Longboarding VS Shortboarding, what's the difference?
No, this is not a silly question, so let us explain the ins and outs of both...
Founders Samantha & Allannah sharing waves in Indonesia
Now it's a bit of a grey area, some say they start from 8ft, some say 9’6, but imma’ go smack bang in the middle and say longboards start from 8’6ft (in my own personal opinion of course)...
Longboarding is generally a more traditional approach to surfing, riding with the flowing motion of the wave, waiting patiently, stalling the board and swerving into the right place of the wave to lock in your rail to cross step & dance your way to the end of the board.
There are also those out there who prefer the more progressive approach to riding longboards, take Soleil Errico for example, she is able to turn that thing just like a shortboard! These boards tend to be narrower and have less volume and foam compared to traditional longboards which are designed for stability and nose riding, vs the performance longboard which is designed for speed and manoeuvrability.
More buoyancy makes it easier / Faster to paddle out
Catch more waves
More stability / Easier to stand up
Can be harder to control in the water due to their size and weight
If inexperienced, can make the rider feel out of control and ‘In the way’ of other surfers
Can be difficult to paddle out to the backline, especially in challenging conditions
Large fin / heavy board can be dangerous when wiping out
Sam perched with ten toes over the nose / photo Seastates
Generally, anything under 7ft is considered to be a shortboard, designed to be manoeuvrable, allowing the rider to make quick directional changes and to perform progressive manoeuvres or to simply cruise and generate speed from the top to the bottom of the wave with finesse.
People can associate shortboarding with aggression and competitiveness out in the line up and that is true to a degree, but I have also met my fair share of longboarders who most certainly don't stick to the rules and are equally as competitive or take too many waves.
There are so many ways to ride smaller boards, it doesn't have to be about progression and getting ‘Radical’ (as the kids say) - It's just another craft to play with in the ocean!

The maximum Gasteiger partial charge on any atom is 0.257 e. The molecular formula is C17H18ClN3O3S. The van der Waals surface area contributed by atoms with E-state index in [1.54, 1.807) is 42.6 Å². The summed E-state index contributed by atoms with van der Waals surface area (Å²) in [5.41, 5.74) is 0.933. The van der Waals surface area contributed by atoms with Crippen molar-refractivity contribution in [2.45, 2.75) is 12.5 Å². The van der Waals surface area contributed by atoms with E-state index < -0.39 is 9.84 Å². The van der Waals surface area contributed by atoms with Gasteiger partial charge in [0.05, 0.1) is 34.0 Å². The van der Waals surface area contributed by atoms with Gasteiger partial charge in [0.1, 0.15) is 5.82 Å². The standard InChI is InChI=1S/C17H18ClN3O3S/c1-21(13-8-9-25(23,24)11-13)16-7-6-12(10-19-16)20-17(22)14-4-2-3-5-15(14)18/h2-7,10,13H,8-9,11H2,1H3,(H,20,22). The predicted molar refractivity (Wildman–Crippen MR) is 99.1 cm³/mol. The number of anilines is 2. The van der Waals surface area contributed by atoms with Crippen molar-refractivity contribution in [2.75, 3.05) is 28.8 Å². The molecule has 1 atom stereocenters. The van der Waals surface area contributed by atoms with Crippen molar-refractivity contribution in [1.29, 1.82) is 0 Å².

Easy to manoeuvre
Can make quick directional changes
Able to duck dive through larger / more powerful waves to get to the backline
A long list of manoeuvres to master and to practice, always something to work on
Have less buoyancy, can be harder to paddle
Less stability which can make it harder to pop up if you don't have it down yet
If the waves are too small, the board can feel heavy and sink when riding
Allannah having fun at The Wave in Bristol
If you're not sure which style of board suits you, watch tons of surfing!
Find a role model, by following people that inspire you and who you want to surf like out in the water.
Get a journal and take note of what type of board it is they are riding and break down what it is that makes you want to ride that board - Is it the speed? The way they have ten toes perched over the nose? Or the spray they are throwing doing a manoeuvre?
A fun feel good, all-girls surf film, not serious just for fun. Starring: Stephanie Gilmore, Nikki Van Dijk, Tyler Wright, Macy Callaghan and Dimity Stoyle.
Photo by Ben Hartley
At the end of the day, everyone in the water will always prefer one craft to the other, it's all personal preference and what you want to achieve in the water and where you see yourself.
If you like the look of both styles of surfing, do both! You don't have to be one or the other.
The waves are for everyone and nobody can tell you how to ride them, so get out there!